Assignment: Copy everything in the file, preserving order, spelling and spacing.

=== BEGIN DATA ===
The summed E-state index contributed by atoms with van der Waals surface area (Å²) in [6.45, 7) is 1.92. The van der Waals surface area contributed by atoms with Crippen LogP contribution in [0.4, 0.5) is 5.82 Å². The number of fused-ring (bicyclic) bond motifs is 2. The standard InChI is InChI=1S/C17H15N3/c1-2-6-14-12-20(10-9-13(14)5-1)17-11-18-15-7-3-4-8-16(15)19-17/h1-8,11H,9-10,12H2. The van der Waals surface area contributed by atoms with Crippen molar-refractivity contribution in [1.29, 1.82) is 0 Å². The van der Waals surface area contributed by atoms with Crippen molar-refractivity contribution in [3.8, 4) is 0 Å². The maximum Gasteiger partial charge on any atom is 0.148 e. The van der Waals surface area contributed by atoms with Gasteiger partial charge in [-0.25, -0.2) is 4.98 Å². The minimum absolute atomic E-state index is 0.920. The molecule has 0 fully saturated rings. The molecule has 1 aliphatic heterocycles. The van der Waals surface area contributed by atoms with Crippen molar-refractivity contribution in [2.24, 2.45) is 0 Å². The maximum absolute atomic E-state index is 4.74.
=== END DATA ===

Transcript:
The summed E-state index contributed by atoms with van der Waals surface area (Å²) in [6.45, 7) is 1.92. The van der Waals surface area contributed by atoms with Crippen LogP contribution in [0.4, 0.5) is 5.82 Å². The number of fused-ring (bicyclic) bond motifs is 2. The standard InChI is InChI=1S/C17H15N3/c1-2-6-14-12-20(10-9-13(14)5-1)17-11-18-15-7-3-4-8-16(15)19-17/h1-8,11H,9-10,12H2. The van der Waals surface area contributed by atoms with Crippen molar-refractivity contribution in [1.29, 1.82) is 0 Å². The van der Waals surface area contributed by atoms with Crippen molar-refractivity contribution in [3.8, 4) is 0 Å². The maximum Gasteiger partial charge on any atom is 0.148 e. The van der Waals surface area contributed by atoms with Gasteiger partial charge in [-0.25, -0.2) is 4.98 Å². The minimum absolute atomic E-state index is 0.920. The molecule has 0 fully saturated rings. The molecule has 1 aliphatic heterocycles. The van der Waals surface area contributed by atoms with Crippen molar-refractivity contribution in [2.24, 2.45) is 0 Å². The maximum absolute atomic E-state index is 4.74.